The leaders’ debates do not enhance our democracy, they degrade it

Everyone seems to be leaping on the leader’s debates bandwagon. It rolls past me every single day.

 

“Cameron is a coward!”

 

“The public wants these debates!”

 

“This is about democracy!”

 

They call out to me. “Ben, join us, jump on the bandwagon.” To which my only reply is, “no sorry, not me, I’m gonna hang back here and dissect my own eyeballs instead”. I just cannot gather any enthusiasm, in-fact I find the whole idea of it ghastly and off-putting. I cringe at the showbiz, game show, X-factor, glitzy, quiz night, festival of sound bites, phoney outrage leaders debates filmed in front of a moronic audience in this ludicrous new crazy for shoving a completely warped and false view of British parliamentary democracy into the face’s of goggle eyed fools who can’t be bothered to do any other research, read political manifestos, study the records of the parties or learn something about their local MP but are up in arms at the prospect of our democracy being undermined by them possibly not taking place.

The broadcaster’s are acting disgracefully in their attempt to interfere in the democratic process by threatening the Prime Minister by saying they will go ahead with Cameron represented by an empty chair. One would think that a great political tradition was coming to an end rather than something that has only ever happened once before. It was inappropriate in 2010 and is inappropriate now. The broadcasters have no qualms about reducing the election to a US style presidential face-off, but this is a parliamentary democracy. We are not engaging the apathetic in the British political process but offering them a false view of what the process is and how the system works.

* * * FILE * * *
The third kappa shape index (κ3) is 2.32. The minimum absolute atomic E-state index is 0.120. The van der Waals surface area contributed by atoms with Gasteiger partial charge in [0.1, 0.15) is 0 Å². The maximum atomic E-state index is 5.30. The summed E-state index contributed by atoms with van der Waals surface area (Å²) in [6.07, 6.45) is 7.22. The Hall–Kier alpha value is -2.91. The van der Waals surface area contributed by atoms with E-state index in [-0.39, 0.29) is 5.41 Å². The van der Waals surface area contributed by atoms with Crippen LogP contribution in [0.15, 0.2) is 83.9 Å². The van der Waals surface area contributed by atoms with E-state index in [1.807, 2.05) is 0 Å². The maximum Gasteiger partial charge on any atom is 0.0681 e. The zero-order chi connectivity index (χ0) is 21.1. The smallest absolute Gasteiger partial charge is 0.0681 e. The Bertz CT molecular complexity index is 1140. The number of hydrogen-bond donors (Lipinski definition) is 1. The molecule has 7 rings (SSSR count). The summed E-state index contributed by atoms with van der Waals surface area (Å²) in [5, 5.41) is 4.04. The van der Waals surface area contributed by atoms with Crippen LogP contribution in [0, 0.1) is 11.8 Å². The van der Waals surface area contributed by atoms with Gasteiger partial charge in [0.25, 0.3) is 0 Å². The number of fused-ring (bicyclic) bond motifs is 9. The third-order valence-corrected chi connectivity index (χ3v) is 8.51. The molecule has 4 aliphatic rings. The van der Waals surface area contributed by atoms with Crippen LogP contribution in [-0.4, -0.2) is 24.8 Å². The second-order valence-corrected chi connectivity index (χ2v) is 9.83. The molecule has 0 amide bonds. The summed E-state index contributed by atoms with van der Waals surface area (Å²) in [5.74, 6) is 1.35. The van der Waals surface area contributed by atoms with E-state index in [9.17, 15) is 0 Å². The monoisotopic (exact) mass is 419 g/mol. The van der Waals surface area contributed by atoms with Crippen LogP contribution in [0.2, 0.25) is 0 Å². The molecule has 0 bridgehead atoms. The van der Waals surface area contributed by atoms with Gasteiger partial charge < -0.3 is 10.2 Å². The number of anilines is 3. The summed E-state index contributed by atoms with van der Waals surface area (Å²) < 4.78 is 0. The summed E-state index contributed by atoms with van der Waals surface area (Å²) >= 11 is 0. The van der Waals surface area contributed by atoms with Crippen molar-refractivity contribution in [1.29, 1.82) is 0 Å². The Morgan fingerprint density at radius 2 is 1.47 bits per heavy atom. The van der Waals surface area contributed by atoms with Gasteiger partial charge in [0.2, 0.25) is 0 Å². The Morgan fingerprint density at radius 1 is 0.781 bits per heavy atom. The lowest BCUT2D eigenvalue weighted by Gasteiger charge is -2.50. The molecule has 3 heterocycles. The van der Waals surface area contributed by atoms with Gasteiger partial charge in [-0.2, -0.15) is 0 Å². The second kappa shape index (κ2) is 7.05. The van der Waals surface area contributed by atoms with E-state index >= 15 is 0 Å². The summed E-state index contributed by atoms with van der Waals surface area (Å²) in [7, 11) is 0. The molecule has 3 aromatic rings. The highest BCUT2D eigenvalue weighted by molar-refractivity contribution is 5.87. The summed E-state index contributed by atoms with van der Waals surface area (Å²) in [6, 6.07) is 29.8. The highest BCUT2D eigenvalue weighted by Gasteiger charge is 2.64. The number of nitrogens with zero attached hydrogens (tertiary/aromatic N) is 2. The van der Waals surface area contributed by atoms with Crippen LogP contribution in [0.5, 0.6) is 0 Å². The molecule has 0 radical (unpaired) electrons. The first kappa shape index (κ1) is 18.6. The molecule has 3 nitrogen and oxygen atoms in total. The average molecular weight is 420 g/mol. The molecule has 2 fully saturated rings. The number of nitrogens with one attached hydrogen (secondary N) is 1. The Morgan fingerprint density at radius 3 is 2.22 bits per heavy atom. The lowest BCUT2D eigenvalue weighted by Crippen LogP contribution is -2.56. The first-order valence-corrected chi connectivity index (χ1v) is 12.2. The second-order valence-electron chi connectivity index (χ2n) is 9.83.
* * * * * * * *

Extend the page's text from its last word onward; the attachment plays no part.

When you go to the ballot box you are electing your local MP, how do these debates encourage voters to engage with local issues and to learn something about their MP? They do not. They encourage people to pick a personality, a face, a performance, and to vote on a gut feeling of which individual party leader they prefer. They could very well be encouraging people to completely disengage from the actual process, voting for a leader without having any idea about their MP and the MPs’ record and future intentions for their constituency. It is important that they know something about their local representative, and these debates do nothing at all to facilitate that, in-fact they discourage it.

They do nothing to bring the political process closer to the people. In-fact they allow greater media control of the process, which I suspect is why the broadcasters are so very keen on them. It makes politics a form of entertainment which dominates the proper campaign taking place all over the country, far away from the studios. It dumbs politics down by encouraging the electorate to be swayed by the good or bad performance of an individual under pressure in a TV debate. I’m quite sure we would like our PM to have a forceful personality and some charisma, but they are not meant to be film stars, and having some good sound bites, an rehearsed arguments isn’t necessarily going to make them a good PM, or mean that the government they lead will improve the state of the nation. We want to vote for a local representative that we feel has our best interests at heart and the ability to deliver for us, and a party with a policy plan that we can believe in.